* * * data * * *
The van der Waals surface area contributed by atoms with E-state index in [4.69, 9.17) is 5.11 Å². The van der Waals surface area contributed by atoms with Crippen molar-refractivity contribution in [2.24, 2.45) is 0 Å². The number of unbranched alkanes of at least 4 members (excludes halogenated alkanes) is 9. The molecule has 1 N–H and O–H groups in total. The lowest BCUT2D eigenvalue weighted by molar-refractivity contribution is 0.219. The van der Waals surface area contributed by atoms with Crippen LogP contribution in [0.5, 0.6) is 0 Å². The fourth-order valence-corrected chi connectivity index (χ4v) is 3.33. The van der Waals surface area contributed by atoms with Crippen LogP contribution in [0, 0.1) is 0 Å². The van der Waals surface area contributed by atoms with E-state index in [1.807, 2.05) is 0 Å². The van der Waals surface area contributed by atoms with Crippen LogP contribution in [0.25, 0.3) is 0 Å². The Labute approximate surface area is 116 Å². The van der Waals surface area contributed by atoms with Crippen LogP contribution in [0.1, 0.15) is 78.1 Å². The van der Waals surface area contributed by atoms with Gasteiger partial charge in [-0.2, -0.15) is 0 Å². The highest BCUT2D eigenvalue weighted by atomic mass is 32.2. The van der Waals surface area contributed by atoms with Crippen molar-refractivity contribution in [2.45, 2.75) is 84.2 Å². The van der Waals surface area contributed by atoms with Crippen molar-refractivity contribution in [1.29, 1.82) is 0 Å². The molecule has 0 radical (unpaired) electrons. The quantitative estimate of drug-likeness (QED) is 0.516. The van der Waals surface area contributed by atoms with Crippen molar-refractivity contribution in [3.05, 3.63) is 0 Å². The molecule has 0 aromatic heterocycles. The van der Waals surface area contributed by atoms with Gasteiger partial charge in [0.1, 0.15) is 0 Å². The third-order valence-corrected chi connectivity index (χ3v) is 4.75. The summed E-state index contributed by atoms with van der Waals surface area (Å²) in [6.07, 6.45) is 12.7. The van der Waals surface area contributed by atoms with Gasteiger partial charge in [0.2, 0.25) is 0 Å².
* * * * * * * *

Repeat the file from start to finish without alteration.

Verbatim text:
The van der Waals surface area contributed by atoms with E-state index in [4.69, 9.17) is 5.11 Å². The van der Waals surface area contributed by atoms with Crippen molar-refractivity contribution in [2.24, 2.45) is 0 Å². The number of unbranched alkanes of at least 4 members (excludes halogenated alkanes) is 9. The molecule has 1 N–H and O–H groups in total. The lowest BCUT2D eigenvalue weighted by molar-refractivity contribution is 0.219. The van der Waals surface area contributed by atoms with Crippen LogP contribution in [0.5, 0.6) is 0 Å². The fourth-order valence-corrected chi connectivity index (χ4v) is 3.33. The van der Waals surface area contributed by atoms with Crippen LogP contribution in [0, 0.1) is 0 Å². The van der Waals surface area contributed by atoms with E-state index in [1.807, 2.05) is 0 Å². The van der Waals surface area contributed by atoms with Crippen LogP contribution in [0.25, 0.3) is 0 Å². The Labute approximate surface area is 116 Å². The van der Waals surface area contributed by atoms with Crippen LogP contribution in [0.1, 0.15) is 78.1 Å². The van der Waals surface area contributed by atoms with Gasteiger partial charge in [-0.2, -0.15) is 0 Å². The highest BCUT2D eigenvalue weighted by atomic mass is 32.2. The van der Waals surface area contributed by atoms with Crippen molar-refractivity contribution in [2.45, 2.75) is 84.2 Å². The van der Waals surface area contributed by atoms with Crippen molar-refractivity contribution in [1.29, 1.82) is 0 Å². The molecule has 0 radical (unpaired) electrons. The quantitative estimate of drug-likeness (QED) is 0.516. The van der Waals surface area contributed by atoms with Crippen molar-refractivity contribution in [3.05, 3.63) is 0 Å². The molecule has 0 aromatic heterocycles. The van der Waals surface area contributed by atoms with Gasteiger partial charge in [0.1, 0.15) is 0 Å². The third-order valence-corrected chi connectivity index (χ3v) is 4.75. The summed E-state index contributed by atoms with van der Waals surface area (Å²) in [6.07, 6.45) is 12.7. The van der Waals surface area contributed by atoms with Gasteiger partial charge in [0.2, 0.25) is 0 Å².